Delaware Workers’ Compensation Benefits – Who qualifies, and for how long?

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heather_long_sq_as11By: Heather A. Long, Esq.

1. Time Limitations for
Filing a Work Injury Claim

Many women, myself included, are notorious for putting themselves on the back burner while we take care of our families and loved ones. Especially now, as the school year begins we find our spare time getting shorter and our “to do” lists getting longer. Normally our chaotic work and home schedules would have no impact on our legal rights.  However, if you are injured at work you need to be proactive and protect your legal rights early on, in order to get the care you need and the money
you deserve.

Under the Delaware Workers’ Compensation laws
you only have a certain amount of time in which to file a claim.

This is called the “Statute of Limitations,” and here in Delaware, that time limit is two years. In order to get your claim filed, a “First Report of Injury” form needs to be filled out and sent to the Industrial Accident Board (IAB).  Normally your employer will fill this out and get it filed at the IAB, but if they will not or cannot, you or your attorney can file this. Either way, I recommend having an attorney review this form to make sure that your injury and rate of pay are properly documented. Most Workers’ Compensation attorneys will do this for you at no charge during your initial consultation.

After your claim has been filed, it must be accepted by both the IAB and your employer. This means that everyone must be in agreement as to the injuries you sustained, the way in which you sustained them and your average weekly wage at the time you were injured. If there is a disagreement between you and your employer as to any of these things, a hearing must be conducted by the folks at the IAB. They will hear from both you and your employer, and will make a decision regarding those things that you can’t come to an agreement on.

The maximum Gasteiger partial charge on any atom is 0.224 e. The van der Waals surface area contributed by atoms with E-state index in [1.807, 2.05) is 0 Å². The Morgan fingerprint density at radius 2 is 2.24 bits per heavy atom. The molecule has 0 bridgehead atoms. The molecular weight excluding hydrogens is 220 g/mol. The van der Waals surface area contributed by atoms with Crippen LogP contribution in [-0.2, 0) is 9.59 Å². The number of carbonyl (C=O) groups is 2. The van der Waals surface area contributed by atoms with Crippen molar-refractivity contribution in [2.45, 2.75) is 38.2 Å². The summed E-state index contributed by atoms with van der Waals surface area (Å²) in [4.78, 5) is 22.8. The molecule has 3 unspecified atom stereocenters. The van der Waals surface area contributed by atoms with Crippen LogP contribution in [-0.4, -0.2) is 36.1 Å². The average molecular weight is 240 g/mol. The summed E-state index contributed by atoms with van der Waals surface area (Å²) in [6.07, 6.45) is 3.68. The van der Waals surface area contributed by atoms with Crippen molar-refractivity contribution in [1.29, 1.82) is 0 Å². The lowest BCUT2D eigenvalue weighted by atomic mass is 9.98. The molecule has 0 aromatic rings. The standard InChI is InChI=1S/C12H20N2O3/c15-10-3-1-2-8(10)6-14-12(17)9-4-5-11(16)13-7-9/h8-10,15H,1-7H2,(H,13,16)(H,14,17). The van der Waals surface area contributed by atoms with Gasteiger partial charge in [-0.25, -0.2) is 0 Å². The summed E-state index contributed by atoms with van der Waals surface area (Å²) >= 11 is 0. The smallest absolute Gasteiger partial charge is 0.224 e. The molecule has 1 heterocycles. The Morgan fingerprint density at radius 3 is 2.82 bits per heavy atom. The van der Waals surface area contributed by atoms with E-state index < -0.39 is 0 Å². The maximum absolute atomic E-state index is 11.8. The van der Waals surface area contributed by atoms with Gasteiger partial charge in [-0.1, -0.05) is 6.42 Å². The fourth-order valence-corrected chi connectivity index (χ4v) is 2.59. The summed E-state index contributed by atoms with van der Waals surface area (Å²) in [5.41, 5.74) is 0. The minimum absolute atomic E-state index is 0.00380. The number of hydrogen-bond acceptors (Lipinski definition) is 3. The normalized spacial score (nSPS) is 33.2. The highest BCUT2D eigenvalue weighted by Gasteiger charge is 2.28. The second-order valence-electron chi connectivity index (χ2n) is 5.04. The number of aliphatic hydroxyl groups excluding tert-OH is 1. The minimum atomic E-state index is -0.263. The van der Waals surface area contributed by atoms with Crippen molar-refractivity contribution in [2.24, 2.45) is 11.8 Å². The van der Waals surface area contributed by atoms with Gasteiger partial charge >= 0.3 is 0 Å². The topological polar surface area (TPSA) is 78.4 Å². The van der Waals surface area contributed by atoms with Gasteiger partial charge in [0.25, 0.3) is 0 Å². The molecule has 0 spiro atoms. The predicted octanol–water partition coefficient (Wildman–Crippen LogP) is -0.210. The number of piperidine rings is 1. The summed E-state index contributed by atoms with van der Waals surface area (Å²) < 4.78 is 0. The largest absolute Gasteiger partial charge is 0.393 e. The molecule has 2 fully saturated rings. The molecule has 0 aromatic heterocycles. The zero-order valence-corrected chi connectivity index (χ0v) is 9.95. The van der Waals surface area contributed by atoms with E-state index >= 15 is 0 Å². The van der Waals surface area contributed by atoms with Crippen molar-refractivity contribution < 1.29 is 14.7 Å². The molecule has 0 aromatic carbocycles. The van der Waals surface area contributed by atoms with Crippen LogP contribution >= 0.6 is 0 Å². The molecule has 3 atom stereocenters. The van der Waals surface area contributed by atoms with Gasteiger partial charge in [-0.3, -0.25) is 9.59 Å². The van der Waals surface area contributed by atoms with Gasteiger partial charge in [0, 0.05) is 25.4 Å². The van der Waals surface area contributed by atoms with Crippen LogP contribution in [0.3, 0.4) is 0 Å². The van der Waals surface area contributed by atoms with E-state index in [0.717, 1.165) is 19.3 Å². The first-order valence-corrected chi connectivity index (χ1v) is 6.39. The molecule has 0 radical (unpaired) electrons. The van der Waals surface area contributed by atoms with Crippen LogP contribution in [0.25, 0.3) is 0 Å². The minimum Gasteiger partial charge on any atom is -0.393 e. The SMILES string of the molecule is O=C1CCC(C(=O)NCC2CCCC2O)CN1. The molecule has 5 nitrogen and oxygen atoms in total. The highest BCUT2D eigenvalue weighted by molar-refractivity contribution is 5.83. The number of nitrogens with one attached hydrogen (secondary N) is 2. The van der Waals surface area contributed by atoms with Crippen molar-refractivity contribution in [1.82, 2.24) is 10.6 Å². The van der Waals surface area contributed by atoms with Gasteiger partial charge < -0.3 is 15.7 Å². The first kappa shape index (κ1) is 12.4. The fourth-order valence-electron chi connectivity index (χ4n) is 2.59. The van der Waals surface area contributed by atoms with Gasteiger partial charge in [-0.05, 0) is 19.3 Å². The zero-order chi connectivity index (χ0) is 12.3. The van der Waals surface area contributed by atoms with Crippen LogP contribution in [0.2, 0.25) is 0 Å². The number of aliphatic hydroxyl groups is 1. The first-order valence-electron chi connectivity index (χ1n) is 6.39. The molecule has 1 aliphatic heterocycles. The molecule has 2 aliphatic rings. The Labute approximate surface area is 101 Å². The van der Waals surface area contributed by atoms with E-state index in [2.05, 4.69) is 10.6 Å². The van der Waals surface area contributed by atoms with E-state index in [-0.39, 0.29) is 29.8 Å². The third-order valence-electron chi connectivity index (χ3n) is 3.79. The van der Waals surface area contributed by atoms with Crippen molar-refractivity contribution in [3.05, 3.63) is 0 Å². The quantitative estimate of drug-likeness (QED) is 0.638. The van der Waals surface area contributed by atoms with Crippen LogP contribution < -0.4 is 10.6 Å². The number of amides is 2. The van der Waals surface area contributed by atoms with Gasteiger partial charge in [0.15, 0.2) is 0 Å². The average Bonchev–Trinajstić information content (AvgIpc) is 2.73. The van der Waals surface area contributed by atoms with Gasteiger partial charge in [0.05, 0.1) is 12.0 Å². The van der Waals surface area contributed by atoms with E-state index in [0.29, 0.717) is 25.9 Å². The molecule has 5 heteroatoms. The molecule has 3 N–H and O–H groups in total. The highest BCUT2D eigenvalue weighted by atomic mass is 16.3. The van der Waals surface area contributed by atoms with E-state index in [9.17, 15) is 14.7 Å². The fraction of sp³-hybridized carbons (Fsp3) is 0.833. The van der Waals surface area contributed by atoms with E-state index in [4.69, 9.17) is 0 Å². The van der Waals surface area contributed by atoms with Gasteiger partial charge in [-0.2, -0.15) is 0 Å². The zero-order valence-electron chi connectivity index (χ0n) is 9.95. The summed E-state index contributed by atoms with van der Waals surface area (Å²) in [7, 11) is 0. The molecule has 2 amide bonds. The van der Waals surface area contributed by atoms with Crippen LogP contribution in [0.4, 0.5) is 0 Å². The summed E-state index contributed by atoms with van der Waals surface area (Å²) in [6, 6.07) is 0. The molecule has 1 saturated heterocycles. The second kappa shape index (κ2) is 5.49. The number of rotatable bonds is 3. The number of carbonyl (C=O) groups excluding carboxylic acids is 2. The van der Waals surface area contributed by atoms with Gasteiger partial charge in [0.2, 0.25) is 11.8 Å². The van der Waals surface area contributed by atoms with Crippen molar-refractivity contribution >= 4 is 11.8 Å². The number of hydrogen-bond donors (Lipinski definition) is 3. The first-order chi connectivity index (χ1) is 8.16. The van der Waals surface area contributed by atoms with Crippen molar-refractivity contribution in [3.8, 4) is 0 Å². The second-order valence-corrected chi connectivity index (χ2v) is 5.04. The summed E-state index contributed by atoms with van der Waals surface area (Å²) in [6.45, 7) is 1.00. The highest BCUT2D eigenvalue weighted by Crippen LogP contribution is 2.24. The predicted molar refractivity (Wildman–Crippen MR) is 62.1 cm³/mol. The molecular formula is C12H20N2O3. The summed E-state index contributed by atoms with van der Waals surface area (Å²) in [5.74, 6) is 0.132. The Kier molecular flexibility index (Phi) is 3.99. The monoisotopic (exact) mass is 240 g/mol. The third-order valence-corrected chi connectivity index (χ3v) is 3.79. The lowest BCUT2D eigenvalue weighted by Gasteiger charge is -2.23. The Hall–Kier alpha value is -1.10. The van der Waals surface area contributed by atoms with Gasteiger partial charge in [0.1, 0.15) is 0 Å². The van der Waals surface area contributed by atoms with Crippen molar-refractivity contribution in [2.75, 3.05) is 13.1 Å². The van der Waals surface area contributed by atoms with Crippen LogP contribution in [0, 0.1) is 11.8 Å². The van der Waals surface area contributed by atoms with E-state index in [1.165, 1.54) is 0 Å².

Once all parties have “accepted” the work injury claim, a new stopwatch begins to tick, and you are now protected by a new Statute of Limitations.  This new Statute of Limitations runs for five years.  At the end of the five-year period, you are able to renew your benefits for an additional five years as long as your employer pays for at least one medical bill related to your initial work injury. Each time your employer pays a medical bill related to your work injury, a new five-year period begins. So, theoretically speaking, you can continue to be protected by Workers’ Compensation benefits for the rest of your life as long as payments are made on your behalf that relate to your work injury at least once every five years.

2. Who is eligible to receive Workers’ Compensation Benefits?